Router or Hub?

Archived from groups: microsoft.public.windowsxp.general (More info?)

Is there a capability difference between DSL routers and hubs?


--
Don
Vancouver, USA
9 answers Last reply
More about router
  1. Archived from groups: microsoft.public.windowsxp.general (More info?)

    yes, a router is "smart" while a hub is "dumb."

    A router has an IP address.


    --
    The people think the Constitution protects their rights;
    But government sees it as an obstacle to be overcome.
    some support
    http://www.usdoj.gov/olc/secondamendment2.htm


    "Don Schmidt" <RetiredEngineer@pnb.telco> wrote in message
    news:11b5qo5ga48mjd0@corp.supernews.com...
    | Is there a capability difference between DSL routers and
    hubs?
    |
    |
    | --
    | Don
    | Vancouver, USA
    |
    |
  2. Archived from groups: microsoft.public.windowsxp.general (More info?)

    To Expand on Jim's response a bit. A router accepts an IP address from your
    ISP, and creates a network beneath it. Networked objects attached to your
    router get an IP address from the router and go through it to get on the
    network. Many routers have a simple firewall that enhances your security.
    While a hub simply creates more ports to connect to. All networked objects
    to the HUB are essentially on the ISP's network.
    "Don Schmidt" <RetiredEngineer@pnb.telco> wrote in message
    news:11b5qo5ga48mjd0@corp.supernews.com...
    > Is there a capability difference between DSL routers and hubs?
    >
    >
    > --
    > Don
    > Vancouver, USA
    >
    >
  3. Archived from groups: microsoft.public.windowsxp.general (More info?)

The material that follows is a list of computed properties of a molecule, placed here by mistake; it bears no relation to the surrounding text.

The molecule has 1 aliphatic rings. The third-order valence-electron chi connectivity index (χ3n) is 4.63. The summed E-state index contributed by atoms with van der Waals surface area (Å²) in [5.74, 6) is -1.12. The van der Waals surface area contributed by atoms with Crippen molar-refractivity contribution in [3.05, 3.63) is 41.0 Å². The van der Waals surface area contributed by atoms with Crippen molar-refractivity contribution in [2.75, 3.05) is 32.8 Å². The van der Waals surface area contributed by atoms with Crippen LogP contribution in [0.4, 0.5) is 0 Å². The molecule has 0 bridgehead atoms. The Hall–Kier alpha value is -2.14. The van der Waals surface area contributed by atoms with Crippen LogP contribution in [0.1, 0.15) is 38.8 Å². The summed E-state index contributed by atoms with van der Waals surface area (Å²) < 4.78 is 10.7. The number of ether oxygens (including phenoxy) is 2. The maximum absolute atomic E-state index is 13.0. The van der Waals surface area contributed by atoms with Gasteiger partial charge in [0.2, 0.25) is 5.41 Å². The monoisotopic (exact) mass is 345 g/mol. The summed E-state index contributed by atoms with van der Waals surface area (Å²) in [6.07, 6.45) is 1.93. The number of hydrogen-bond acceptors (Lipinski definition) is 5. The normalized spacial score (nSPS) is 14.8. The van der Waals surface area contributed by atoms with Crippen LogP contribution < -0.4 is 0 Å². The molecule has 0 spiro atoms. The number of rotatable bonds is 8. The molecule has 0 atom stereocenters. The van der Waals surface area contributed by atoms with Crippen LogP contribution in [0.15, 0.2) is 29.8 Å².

Thanks Jim & Jay.

    My Qwest DSL provider suggested I use a hub (got a Linksys 5 port) for my
    Actiontec GT701. It seems to be working without any problems on a home
    network, two tower computers, a printer and soon to add a wireless laptop.

    --
    Don
    Vancouver, USA


    "Jay Hulslander" <jdh34@cornell.edu> wrote in message
    news:d8urm3$k0g$1@ruby.cit.cornell.edu...
    > To Expand on Jim's response a bit. A router accepts an IP address from
    > your
    > ISP, and creates a network beneath it. Networked objects attached to your
    > router get an IP address from the router and go through it to get on the
    > network. Many routers have a simple firewall that enhances your security.
    > While a hub simply creates more ports to connect to. All networked
    > objects
    > to the HUB are essentially on the ISP's network.
    > "Don Schmidt" <RetiredEngineer@pnb.telco> wrote in message
    > news:11b5qo5ga48mjd0@corp.supernews.com...
    >> Is there a capability difference between DSL routers and hubs?
    >>
    >>
    >> --
    >> Don
    >> Vancouver, USA
    >>
    >>
    >
    >
  4. Archived from groups: microsoft.public.windowsxp.general (More info?)

    The hub will work fine, but it provides no security for the